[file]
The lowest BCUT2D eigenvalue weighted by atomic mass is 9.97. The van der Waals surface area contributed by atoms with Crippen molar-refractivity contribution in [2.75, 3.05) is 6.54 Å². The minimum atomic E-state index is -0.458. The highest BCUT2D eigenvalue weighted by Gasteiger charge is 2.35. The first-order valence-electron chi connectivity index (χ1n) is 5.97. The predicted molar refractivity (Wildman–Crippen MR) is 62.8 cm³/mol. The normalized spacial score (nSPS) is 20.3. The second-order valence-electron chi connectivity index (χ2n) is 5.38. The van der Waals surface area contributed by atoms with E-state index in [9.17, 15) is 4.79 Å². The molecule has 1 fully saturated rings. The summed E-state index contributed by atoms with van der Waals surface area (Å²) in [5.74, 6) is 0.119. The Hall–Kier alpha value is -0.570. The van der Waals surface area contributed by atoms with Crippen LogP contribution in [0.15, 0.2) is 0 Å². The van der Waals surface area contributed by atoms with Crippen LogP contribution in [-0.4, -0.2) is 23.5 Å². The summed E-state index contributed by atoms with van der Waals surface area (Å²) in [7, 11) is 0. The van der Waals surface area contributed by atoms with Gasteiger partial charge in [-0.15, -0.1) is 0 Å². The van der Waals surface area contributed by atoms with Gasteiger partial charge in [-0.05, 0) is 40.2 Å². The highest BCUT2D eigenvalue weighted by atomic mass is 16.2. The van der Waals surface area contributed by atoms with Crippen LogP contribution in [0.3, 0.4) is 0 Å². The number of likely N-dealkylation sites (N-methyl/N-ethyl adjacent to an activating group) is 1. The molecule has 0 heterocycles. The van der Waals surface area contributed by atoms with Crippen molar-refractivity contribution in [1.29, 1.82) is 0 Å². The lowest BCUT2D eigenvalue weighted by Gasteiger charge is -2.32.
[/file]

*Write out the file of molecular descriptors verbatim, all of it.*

The lowest BCUT2D eigenvalue weighted by atomic mass is 9.97. The van der Waals surface area contributed by atoms with Crippen molar-refractivity contribution in [2.75, 3.05) is 6.54 Å². The minimum atomic E-state index is -0.458. The highest BCUT2D eigenvalue weighted by Gasteiger charge is 2.35. The first-order valence-electron chi connectivity index (χ1n) is 5.97. The predicted molar refractivity (Wildman–Crippen MR) is 62.8 cm³/mol. The normalized spacial score (nSPS) is 20.3. The second-order valence-electron chi connectivity index (χ2n) is 5.38. The van der Waals surface area contributed by atoms with E-state index in [9.17, 15) is 4.79 Å². The molecule has 1 fully saturated rings. The summed E-state index contributed by atoms with van der Waals surface area (Å²) in [5.74, 6) is 0.119. The Hall–Kier alpha value is -0.570. The van der Waals surface area contributed by atoms with Crippen LogP contribution in [0.15, 0.2) is 0 Å². The van der Waals surface area contributed by atoms with Crippen LogP contribution in [-0.4, -0.2) is 23.5 Å². The summed E-state index contributed by atoms with van der Waals surface area (Å²) in [7, 11) is 0. The van der Waals surface area contributed by atoms with Gasteiger partial charge in [-0.15, -0.1) is 0 Å². The van der Waals surface area contributed by atoms with Gasteiger partial charge in [-0.05, 0) is 40.2 Å². The highest BCUT2D eigenvalue weighted by atomic mass is 16.2. The van der Waals surface area contributed by atoms with Crippen LogP contribution in [0.3, 0.4) is 0 Å². The number of likely N-dealkylation sites (N-methyl/N-ethyl adjacent to an activating group) is 1. The molecule has 0 heterocycles. The van der Waals surface area contributed by atoms with Crippen molar-refractivity contribution in [1.29, 1.82) is 0 Å². The lowest BCUT2D eigenvalue weighted by Gasteiger charge is -2.32.